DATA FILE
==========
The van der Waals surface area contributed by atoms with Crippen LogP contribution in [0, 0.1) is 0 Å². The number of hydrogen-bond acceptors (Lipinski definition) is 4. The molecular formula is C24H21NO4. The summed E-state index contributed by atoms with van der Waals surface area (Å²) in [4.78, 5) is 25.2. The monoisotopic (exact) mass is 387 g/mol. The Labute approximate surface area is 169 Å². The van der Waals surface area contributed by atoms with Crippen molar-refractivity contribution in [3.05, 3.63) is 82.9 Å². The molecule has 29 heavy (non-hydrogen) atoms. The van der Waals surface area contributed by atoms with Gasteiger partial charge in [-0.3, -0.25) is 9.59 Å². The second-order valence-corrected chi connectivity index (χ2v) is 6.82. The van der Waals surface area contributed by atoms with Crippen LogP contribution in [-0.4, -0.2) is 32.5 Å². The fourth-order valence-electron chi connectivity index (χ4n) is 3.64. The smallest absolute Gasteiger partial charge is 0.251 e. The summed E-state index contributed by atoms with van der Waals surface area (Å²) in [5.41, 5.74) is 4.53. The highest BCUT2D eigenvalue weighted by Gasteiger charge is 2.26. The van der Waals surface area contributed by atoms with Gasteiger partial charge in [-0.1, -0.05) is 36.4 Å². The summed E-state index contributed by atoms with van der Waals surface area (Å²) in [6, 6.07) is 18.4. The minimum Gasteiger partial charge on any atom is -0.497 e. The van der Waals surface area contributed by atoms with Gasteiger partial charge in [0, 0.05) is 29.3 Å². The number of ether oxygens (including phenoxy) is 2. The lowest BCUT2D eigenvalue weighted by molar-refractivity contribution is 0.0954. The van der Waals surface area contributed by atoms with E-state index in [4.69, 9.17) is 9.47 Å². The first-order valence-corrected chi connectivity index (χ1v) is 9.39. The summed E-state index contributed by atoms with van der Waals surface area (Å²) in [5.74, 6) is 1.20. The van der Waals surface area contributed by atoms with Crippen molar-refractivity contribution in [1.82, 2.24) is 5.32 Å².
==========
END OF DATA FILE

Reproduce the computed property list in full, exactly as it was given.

The van der Waals surface area contributed by atoms with Crippen LogP contribution in [0, 0.1) is 0 Å². The number of hydrogen-bond acceptors (Lipinski definition) is 4. The molecular formula is C24H21NO4. The summed E-state index contributed by atoms with van der Waals surface area (Å²) in [4.78, 5) is 25.2. The monoisotopic (exact) mass is 387 g/mol. The Labute approximate surface area is 169 Å². The van der Waals surface area contributed by atoms with Crippen molar-refractivity contribution in [3.05, 3.63) is 82.9 Å². The molecule has 29 heavy (non-hydrogen) atoms. The van der Waals surface area contributed by atoms with Gasteiger partial charge in [-0.3, -0.25) is 9.59 Å². The second-order valence-corrected chi connectivity index (χ2v) is 6.82. The van der Waals surface area contributed by atoms with Crippen LogP contribution in [-0.4, -0.2) is 32.5 Å². The fourth-order valence-electron chi connectivity index (χ4n) is 3.64. The smallest absolute Gasteiger partial charge is 0.251 e. The summed E-state index contributed by atoms with van der Waals surface area (Å²) in [5.41, 5.74) is 4.53. The highest BCUT2D eigenvalue weighted by Gasteiger charge is 2.26. The van der Waals surface area contributed by atoms with Gasteiger partial charge in [-0.1, -0.05) is 36.4 Å². The summed E-state index contributed by atoms with van der Waals surface area (Å²) in [6, 6.07) is 18.4. The minimum Gasteiger partial charge on any atom is -0.497 e. The van der Waals surface area contributed by atoms with Gasteiger partial charge in [0, 0.05) is 29.3 Å². The number of ether oxygens (including phenoxy) is 2. The lowest BCUT2D eigenvalue weighted by molar-refractivity contribution is 0.0954. The van der Waals surface area contributed by atoms with E-state index in [4.69, 9.17) is 9.47 Å². The first-order valence-corrected chi connectivity index (χ1v) is 9.39. The summed E-state index contributed by atoms with van der Waals surface area (Å²) in [5.74, 6) is 1.20. The van der Waals surface area contributed by atoms with Crippen molar-refractivity contribution in [1.82, 2.24) is 5.32 Å².